One of the most (literally and figuratively) revolutionary shows to hit Broadway in recent years is Lin-Manuel Miranda’s Hamilton. The musical is about Alexander Hamilton, “the ten-dollar founding father” who was an American statesman, politician, legal scholar, military commander, lawyer, banker, and economist who was also the first Secretary of the Treasury in the late 18th century. The show has been playing to packed houses since 2015 and has picked up over 50 international theatrical and musical awards along the way.
Because of more access (more on that in a second), getting tickets for Hamilton is not as difficult as it had been. Not that it’s “easy” to get tickets; it’s just “easier.” But if you have miles (or even if you don’t and are in the mood for a little traveling; maybe even a road trip), you can use that to your advantage, if you know where to look.
Besides being on Broadway, Hamilton also has upwards of three touring companies that travel throughout the U.S., as well as companies outside the U.S. Unlike some shows that “dumb it down” when on the road and purposely cut the cast and sets to make the production cheaper, every single performance of Hamilton is virtually the same as the Broadway version. And that’s where you can use that knowledge to your advantage.
U.S. TOURING COMPANIES
The touring companies of Hamilton are part of the nationwide circuits such as Broadway Across America. They bring Broadway shows to different cities across the U.S., much like Disney on Ice, Monster Jam, or, when it was around, Ringling Brothers, Barnum & Bailey Circus.
The touring companies of Hamilton usually play in a given city for at least a few weeks; a minimum of two or three (or, has been the case of San Francisco, several months). The first week is usually reserved for season ticket holders but after that, seats might be fair game.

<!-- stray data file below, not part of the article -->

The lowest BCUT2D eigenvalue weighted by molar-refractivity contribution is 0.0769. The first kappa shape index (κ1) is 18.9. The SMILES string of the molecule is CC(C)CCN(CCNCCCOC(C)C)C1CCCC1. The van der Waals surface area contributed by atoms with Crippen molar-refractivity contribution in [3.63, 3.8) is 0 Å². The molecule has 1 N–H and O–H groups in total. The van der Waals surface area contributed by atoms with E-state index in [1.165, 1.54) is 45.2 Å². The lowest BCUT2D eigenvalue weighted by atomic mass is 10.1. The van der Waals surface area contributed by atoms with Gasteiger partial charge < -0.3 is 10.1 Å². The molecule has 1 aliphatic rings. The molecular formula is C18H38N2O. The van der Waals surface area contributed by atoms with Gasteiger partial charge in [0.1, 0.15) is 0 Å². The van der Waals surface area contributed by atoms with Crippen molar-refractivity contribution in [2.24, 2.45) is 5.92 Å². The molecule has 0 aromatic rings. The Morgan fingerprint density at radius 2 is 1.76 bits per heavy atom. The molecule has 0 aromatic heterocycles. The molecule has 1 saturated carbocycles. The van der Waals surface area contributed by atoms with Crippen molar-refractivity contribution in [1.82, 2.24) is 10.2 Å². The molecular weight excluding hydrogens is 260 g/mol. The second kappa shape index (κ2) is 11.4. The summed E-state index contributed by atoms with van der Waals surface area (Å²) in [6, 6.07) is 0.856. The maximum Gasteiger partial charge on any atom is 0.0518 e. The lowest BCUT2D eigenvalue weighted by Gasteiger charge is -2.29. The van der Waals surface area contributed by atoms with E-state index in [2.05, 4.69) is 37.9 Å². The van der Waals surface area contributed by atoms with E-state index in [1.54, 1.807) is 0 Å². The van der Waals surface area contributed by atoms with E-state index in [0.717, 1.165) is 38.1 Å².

You can see the current and upcoming schedule of touring productions here. If they’re not coming to your town, it might be a good excuse to use those miles (or maybe plan a road trip) to get to see the show.
OUT OF THE COUNTRY
Hamilton is currently playing on the West End, in London, as an open-ended run (click here for more info). As of this writing (February 2020), it’s also currently running in Toronto through May 2020 (as part of the U.S tour; go figure. Click here for more info). According to a report in Forbes (but not on Hamilton’s website, so take that as you will), a German-language production will open in Hamburg in fall, 2020. Hamilton’s website also says that the show will have its Australian premiere at Sydney Lyric Theatre with previews beginning in February before opening in March 2021. Click here for more info.
Some people are purists and only want to see Hamilton on Broadway. Tickets can be had but unless you’re willing to pay resale prices or are OK with being all the way off to the side or in the back of a section, you’re going to have to look a few months in advance and/or pay attention to when they go on sale. Go to the bottom of this page to sign up for the Broadway production’s email list, and if they announce tickets are going to be released on a certain date, be ready to go to their website the exact date/time they go on sale, before they sell out.
Heads up that tickets for Hamilton on Broadway are not cheap; you’re looking at $200+ per ticket for the rear of the top balcony and $450+ for some of the better orchestra seats. Tickets for touring productions are generally cheaper.
If all else fails, the original cast of Hamilton was filmed some time back. It was recently announced that Lin-Manuel Miranda and Disney have partnered to bring that footage to movie theaters on October 15, 2021, followed by a stint on Disney+.
But seeing a show live is always MUCH better, as far as I’m concerned.
There are significantly more places to be able to see Hamilton than there were when the show first opened and I can tell you from multiple experiences that the touring companies are just as good as the Broadway production. If you’re willing to use your miles, or pay cash, or even drive there, you’ll have a better chance of (A) not having to travel to New York (if you don’t want to) and (B) getting better prices for touring company tickets.
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This post first appeared on Your Mileage May Vary